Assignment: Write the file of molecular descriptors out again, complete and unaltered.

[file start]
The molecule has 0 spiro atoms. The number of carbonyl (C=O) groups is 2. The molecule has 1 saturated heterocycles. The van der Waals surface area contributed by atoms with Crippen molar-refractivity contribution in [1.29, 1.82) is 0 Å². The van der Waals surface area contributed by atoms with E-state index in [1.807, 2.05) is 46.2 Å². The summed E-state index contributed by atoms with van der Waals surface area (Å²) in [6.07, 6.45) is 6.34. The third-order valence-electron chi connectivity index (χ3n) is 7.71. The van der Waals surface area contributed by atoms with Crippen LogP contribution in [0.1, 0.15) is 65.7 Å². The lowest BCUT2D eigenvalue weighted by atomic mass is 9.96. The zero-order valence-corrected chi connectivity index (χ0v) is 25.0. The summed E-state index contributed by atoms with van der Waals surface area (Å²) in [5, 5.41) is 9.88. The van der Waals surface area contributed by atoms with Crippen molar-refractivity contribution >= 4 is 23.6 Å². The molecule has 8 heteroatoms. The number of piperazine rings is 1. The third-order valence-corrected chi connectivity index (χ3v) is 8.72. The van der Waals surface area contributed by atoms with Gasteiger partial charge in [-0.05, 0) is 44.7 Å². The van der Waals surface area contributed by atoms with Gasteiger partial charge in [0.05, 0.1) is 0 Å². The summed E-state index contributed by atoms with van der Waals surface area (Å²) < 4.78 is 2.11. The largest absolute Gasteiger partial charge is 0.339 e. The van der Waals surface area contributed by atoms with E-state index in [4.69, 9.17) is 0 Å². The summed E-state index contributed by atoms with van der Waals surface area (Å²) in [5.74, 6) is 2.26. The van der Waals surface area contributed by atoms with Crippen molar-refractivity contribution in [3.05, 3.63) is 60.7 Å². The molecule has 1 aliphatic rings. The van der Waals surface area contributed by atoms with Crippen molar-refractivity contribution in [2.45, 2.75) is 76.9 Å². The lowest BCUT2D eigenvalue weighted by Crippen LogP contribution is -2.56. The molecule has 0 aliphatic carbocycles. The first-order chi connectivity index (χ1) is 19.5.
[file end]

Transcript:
The molecule has 0 spiro atoms. The number of carbonyl (C=O) groups is 2. The molecule has 1 saturated heterocycles. The van der Waals surface area contributed by atoms with Crippen molar-refractivity contribution in [1.29, 1.82) is 0 Å². The van der Waals surface area contributed by atoms with E-state index in [1.807, 2.05) is 46.2 Å². The summed E-state index contributed by atoms with van der Waals surface area (Å²) in [6.07, 6.45) is 6.34. The third-order valence-electron chi connectivity index (χ3n) is 7.71. The van der Waals surface area contributed by atoms with Crippen LogP contribution in [0.1, 0.15) is 65.7 Å². The lowest BCUT2D eigenvalue weighted by atomic mass is 9.96. The zero-order valence-corrected chi connectivity index (χ0v) is 25.0. The summed E-state index contributed by atoms with van der Waals surface area (Å²) in [5, 5.41) is 9.88. The van der Waals surface area contributed by atoms with Crippen molar-refractivity contribution >= 4 is 23.6 Å². The molecule has 8 heteroatoms. The number of piperazine rings is 1. The third-order valence-corrected chi connectivity index (χ3v) is 8.72. The van der Waals surface area contributed by atoms with Gasteiger partial charge in [-0.05, 0) is 44.7 Å². The van der Waals surface area contributed by atoms with Gasteiger partial charge in [0.05, 0.1) is 0 Å². The summed E-state index contributed by atoms with van der Waals surface area (Å²) < 4.78 is 2.11. The largest absolute Gasteiger partial charge is 0.339 e. The van der Waals surface area contributed by atoms with E-state index in [4.69, 9.17) is 0 Å². The summed E-state index contributed by atoms with van der Waals surface area (Å²) in [5.74, 6) is 2.26. The van der Waals surface area contributed by atoms with Crippen molar-refractivity contribution in [3.05, 3.63) is 60.7 Å². The molecule has 1 aliphatic rings. The van der Waals surface area contributed by atoms with Crippen molar-refractivity contribution in [2.45, 2.75) is 76.9 Å². The lowest BCUT2D eigenvalue weighted by Crippen LogP contribution is -2.56. The molecule has 0 aliphatic carbocycles. The first-order chi connectivity index (χ1) is 19.5.